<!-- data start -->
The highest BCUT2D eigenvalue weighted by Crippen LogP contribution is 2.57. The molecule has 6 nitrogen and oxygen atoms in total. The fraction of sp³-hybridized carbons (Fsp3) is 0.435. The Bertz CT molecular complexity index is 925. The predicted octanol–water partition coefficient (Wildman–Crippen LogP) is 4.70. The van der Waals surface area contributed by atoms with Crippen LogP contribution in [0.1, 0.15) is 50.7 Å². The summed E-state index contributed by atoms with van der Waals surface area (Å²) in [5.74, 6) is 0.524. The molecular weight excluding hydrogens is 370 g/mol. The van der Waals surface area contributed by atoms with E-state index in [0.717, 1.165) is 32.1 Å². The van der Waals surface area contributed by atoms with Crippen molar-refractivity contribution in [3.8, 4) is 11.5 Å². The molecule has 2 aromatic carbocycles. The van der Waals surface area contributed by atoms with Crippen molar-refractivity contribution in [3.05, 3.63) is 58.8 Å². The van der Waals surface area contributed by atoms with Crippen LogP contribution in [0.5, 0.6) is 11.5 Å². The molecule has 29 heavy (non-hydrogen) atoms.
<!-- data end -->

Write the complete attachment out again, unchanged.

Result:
The highest BCUT2D eigenvalue weighted by Crippen LogP contribution is 2.57. The molecule has 6 nitrogen and oxygen atoms in total. The fraction of sp³-hybridized carbons (Fsp3) is 0.435. The Bertz CT molecular complexity index is 925. The predicted octanol–water partition coefficient (Wildman–Crippen LogP) is 4.70. The van der Waals surface area contributed by atoms with Crippen LogP contribution in [0.1, 0.15) is 50.7 Å². The summed E-state index contributed by atoms with van der Waals surface area (Å²) in [5.74, 6) is 0.524. The molecular weight excluding hydrogens is 370 g/mol. The van der Waals surface area contributed by atoms with E-state index in [0.717, 1.165) is 32.1 Å². The van der Waals surface area contributed by atoms with Crippen molar-refractivity contribution in [3.8, 4) is 11.5 Å². The molecule has 2 aromatic carbocycles. The van der Waals surface area contributed by atoms with Crippen molar-refractivity contribution in [3.05, 3.63) is 58.8 Å². The van der Waals surface area contributed by atoms with Crippen LogP contribution in [0.5, 0.6) is 11.5 Å². The molecule has 29 heavy (non-hydrogen) atoms.